The budget is a document comprising of varied hopes and aspirations of different sections of the society. The purpose of the budget is to announce government finances, and its future allocation to further key government welfare programmes. The first Union Finance Minister of Independent India, R K Shanmugan Shetty presented the first Union Budget which many marked as pro-poor. The country freed from the shackles of the colonial rule aimed in allocating resources in building a prosperous nation.
The framers of the Indian Constitution have managed to state the mechanism by which a Union Budget is to be introduced. Article 112 of the Constitution of India states the procedure in which the Budget is introduced as a Money Bill by the Union Finance Minister, and then after getting passed, it is presented by the Union Finance Minister. Under the Modi regime, many financial gurus and citizens hoped for a positive policy reformation and some lucrative announcements which would serve the public good. The Union Finance Minister, Arun Jaitley, indicated many positive hopes such as revival of the economy to the upward trend. But, the Union Budget 2016-17 also contained several controversial announcements, causing a furore amongst the legislators and citizens. The Finance Minister came under scathing criticism for proposing 60% tax on withdrawals on Employee Provident Fund. This announcement led to a sharp criticism from the opposition, trade unions, media and various other segments of the society.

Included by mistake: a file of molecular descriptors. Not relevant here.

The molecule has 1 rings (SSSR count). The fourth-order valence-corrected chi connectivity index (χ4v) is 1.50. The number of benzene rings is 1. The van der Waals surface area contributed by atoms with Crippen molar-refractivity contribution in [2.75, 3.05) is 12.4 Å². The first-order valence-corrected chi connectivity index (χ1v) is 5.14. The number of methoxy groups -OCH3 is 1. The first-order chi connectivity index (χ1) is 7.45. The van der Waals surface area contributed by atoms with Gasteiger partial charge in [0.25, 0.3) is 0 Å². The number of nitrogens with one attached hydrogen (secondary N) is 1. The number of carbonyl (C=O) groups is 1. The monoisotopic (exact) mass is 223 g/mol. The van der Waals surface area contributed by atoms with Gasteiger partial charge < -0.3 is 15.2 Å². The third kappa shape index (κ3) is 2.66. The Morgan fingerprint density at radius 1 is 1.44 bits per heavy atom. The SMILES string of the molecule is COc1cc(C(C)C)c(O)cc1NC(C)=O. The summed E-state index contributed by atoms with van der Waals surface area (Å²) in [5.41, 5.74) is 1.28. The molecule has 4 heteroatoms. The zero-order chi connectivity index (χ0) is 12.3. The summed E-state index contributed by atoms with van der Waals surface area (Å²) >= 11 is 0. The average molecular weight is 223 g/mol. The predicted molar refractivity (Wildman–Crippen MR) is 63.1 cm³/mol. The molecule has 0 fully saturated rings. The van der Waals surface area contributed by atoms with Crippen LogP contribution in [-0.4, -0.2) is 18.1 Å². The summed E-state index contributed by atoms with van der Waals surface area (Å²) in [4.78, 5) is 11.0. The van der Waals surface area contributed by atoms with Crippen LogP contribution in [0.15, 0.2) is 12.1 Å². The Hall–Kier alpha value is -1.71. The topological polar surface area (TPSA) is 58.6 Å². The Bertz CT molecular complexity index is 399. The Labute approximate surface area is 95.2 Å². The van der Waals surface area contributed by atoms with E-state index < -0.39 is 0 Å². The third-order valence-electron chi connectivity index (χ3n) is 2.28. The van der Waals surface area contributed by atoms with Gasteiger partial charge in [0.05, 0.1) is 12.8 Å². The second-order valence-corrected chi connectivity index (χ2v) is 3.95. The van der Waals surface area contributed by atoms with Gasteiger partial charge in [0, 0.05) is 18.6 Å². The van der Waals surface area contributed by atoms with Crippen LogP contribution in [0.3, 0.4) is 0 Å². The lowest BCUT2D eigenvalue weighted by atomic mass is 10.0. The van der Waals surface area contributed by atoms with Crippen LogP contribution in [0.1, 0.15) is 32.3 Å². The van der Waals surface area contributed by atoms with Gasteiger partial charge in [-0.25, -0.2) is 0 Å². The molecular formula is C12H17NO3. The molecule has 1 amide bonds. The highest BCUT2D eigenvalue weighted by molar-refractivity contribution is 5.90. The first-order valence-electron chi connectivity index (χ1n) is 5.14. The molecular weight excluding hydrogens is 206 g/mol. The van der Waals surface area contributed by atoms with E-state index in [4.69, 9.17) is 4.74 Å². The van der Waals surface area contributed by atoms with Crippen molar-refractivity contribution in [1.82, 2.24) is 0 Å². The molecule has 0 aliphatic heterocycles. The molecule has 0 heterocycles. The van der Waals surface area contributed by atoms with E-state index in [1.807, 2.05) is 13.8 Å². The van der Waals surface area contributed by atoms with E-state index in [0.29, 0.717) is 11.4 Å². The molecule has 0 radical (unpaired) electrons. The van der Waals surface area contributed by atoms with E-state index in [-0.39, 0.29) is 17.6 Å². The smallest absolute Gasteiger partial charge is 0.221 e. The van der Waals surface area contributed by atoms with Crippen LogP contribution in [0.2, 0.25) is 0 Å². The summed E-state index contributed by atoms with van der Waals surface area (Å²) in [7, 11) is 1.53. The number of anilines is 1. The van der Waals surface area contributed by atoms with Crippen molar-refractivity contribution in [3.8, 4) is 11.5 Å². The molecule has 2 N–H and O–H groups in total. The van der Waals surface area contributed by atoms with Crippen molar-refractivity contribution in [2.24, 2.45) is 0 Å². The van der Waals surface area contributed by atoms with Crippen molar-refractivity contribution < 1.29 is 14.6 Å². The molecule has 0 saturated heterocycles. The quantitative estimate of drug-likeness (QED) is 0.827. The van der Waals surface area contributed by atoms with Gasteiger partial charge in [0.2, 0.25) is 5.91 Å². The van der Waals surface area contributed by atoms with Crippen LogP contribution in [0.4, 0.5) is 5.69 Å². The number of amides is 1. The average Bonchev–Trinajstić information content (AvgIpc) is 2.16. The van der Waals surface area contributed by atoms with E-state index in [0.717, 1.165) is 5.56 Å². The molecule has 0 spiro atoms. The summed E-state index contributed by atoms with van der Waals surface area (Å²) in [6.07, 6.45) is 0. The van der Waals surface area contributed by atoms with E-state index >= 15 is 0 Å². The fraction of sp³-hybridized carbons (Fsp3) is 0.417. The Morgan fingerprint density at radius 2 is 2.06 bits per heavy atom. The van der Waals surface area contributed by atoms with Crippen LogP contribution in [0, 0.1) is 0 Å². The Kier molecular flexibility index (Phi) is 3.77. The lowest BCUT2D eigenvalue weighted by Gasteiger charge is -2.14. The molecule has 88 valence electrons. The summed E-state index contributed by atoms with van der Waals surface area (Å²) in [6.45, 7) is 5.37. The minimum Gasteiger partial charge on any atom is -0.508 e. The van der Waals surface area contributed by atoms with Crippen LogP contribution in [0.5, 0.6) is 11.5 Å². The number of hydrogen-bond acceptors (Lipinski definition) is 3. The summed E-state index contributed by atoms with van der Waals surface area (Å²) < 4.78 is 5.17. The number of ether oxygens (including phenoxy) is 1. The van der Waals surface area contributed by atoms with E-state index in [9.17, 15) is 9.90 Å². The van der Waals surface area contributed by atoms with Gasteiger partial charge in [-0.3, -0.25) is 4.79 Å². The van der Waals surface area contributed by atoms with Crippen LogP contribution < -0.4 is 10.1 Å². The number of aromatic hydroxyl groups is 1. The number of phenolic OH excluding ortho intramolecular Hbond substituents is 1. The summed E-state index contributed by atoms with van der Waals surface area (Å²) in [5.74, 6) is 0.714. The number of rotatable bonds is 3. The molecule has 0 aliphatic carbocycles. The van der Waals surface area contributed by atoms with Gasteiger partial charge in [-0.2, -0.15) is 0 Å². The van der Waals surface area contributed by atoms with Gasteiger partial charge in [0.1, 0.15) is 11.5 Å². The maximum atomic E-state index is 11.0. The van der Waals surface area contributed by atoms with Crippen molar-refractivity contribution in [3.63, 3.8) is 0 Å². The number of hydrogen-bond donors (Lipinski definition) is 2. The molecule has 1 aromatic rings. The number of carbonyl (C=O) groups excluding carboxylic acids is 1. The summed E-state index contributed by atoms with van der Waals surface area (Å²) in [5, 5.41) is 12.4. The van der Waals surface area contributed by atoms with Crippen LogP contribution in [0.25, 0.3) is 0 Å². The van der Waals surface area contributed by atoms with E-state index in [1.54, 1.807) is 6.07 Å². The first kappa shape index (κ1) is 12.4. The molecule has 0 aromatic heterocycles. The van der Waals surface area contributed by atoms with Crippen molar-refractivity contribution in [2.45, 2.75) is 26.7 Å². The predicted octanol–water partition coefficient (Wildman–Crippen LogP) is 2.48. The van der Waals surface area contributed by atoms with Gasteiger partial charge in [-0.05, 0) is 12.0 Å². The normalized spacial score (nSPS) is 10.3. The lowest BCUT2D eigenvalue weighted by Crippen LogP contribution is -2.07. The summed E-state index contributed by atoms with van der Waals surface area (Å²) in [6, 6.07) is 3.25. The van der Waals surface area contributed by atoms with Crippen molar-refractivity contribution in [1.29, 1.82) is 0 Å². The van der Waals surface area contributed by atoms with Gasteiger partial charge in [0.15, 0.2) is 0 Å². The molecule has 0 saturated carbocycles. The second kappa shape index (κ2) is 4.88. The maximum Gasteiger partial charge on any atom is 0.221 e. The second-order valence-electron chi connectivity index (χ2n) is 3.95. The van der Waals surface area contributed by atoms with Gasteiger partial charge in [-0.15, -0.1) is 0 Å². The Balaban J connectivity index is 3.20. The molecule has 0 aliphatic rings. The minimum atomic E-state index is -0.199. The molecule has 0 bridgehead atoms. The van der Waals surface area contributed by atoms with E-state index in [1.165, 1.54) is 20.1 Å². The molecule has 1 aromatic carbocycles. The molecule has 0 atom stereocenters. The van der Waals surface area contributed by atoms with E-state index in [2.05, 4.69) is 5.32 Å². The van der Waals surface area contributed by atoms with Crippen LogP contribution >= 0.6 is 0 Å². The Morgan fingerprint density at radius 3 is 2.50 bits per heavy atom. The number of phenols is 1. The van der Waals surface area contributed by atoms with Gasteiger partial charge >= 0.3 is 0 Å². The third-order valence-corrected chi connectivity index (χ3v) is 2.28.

The dissidents propounded that such policy is likely to attract double taxation. Mr. A. K. Padmanabhan, President of the Centre Trade Union, contended that the proposal is likely to make EPF less attractive than the National Pension Scheme. The purpose of the tax proposal is to encourage people to invest more towards the National Pension Scheme. The proposal not only attracted criticism from outside, but also within the Sangh affiliated trade unions. The common voice for this criticism was to avoid double taxation which would be discriminatory towards the working class, and the general contention was that EPF remains the most popular mode of saving for the working class. Thus, such an arbitrary proposal was likely to reduce the returns on the EPF.
The democratic institution, which has been under a constant apprehension, was retained as the proposal to tax on the withdrawal of the EPF was scrapped. The decision to scrap the proposal was taken after several deliberations and upholding the concerns of the united opposition. This has been a victory to the democratic principle where dissents are also given its due importance.